“When I heard about this opportunity, I jumped at the chance,” Hurtado told the crowd. He brought a flag called a gonfalon that represents the college of engineering and explained the symbols to the crowd. Hurtado, an aerospace engineering professor, taught Jim’s daughter, Jenny, who is 23 and slated to receive a bachelor’s degree in that subject on May 12.

Hurtado’s voice broke when he turned his attention to Jenny and spoke of her accomplishments and the Aggie values she embodies. Jim Brewer looked on, alternately wiping tears and smiling at Jenny as she stood beside Hurtado in a cap and gown. When Hurtado instructed Jenny to turn around her class ring so the year was pointing outward, Jim touched his own ring, Class of 1980, and gave her a thumbs-up.

Jim Brewer is a civil engineering graduate and worked as a senior project manager at Doucet & Associates. Some of his colleagues were at the ceremony and were among those applauding when Hurtado said: “Jenny, you are now and forever an Aggie. … Congratulations, and gig ‘em.”

Then, Jim, Lisa, Nick and Mike joined Jenny and faced their family, friends and colleagues as they all sang “The Spirit of Aggieland,” a familiar tune at A&M sports events.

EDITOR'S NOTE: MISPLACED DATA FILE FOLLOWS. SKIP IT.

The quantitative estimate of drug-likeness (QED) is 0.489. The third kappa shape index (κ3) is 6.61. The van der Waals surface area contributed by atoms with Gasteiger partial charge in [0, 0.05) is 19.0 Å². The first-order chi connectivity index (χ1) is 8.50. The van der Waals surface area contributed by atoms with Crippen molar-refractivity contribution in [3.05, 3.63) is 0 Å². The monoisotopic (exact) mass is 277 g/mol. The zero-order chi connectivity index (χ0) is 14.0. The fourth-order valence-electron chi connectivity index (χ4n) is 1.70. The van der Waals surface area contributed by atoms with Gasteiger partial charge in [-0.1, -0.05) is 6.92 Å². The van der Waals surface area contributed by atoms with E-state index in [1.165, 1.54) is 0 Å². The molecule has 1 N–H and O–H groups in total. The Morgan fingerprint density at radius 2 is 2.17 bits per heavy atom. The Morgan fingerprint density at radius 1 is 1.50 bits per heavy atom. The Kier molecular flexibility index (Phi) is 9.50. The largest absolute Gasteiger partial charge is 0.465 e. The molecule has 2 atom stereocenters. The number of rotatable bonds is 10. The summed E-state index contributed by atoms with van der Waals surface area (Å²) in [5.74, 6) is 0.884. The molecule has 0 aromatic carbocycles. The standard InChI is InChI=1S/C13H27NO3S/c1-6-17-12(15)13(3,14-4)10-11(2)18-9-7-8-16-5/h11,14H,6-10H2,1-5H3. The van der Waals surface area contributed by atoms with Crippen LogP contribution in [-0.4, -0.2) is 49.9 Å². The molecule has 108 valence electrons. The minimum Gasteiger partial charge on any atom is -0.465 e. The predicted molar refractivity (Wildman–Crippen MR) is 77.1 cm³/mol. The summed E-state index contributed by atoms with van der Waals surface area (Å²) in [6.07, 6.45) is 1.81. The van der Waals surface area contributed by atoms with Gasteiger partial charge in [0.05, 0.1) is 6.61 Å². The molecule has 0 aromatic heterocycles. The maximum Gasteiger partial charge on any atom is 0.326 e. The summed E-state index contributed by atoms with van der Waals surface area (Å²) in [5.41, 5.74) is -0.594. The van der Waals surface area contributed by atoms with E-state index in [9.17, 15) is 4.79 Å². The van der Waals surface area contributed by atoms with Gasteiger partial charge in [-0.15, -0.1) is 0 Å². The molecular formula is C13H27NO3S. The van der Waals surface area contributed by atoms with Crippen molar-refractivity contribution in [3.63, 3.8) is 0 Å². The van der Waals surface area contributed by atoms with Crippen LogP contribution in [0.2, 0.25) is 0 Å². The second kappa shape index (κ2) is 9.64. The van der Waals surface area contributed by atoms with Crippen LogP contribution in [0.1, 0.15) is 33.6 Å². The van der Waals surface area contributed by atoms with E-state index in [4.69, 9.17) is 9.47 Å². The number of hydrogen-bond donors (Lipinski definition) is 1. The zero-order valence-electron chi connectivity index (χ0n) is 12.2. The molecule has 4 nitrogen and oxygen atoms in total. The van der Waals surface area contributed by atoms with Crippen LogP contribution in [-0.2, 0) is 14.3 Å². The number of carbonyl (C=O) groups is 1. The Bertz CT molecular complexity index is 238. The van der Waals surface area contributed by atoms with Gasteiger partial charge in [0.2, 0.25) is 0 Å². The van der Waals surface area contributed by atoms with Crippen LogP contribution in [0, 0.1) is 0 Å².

“I think it’s just amazing everyone showed up,” Jenny said afterward. “I just want to thank Texas A&M. The Aggies are awesome.”

The ceremony was Nick’s idea. He lives and works in Fayetteville, Ark., but recently came home to be with his family. “The one thing my dad kept saying is he was hoping he would live long enough to see Jenny graduate.”

Just a week ago, Nick emailed a Texas A&M official asking about the possibility of a home graduation ceremony. Nick knew Daniel Pugh, the vice president for student affairs, when Pugh was an official at the University of Arkansas, Nick’s alma mater. Pugh followed through, and Nick said he wasn’t really surprised.

“With the experience I’ve had with Texas A&M before and knowing the kind of people they are, I was optimistic,” he said. “But to get the response from the people I got it from was pretty cool.”

Jim didn’t find out until yesterday.

“We were trying to keep it a surprise, but he (Jim) was having a rough morning yesterday, so we let him know yesterday,” Nick said, adding that his mom and sister were in the room. All four of them shed tears, Nick said.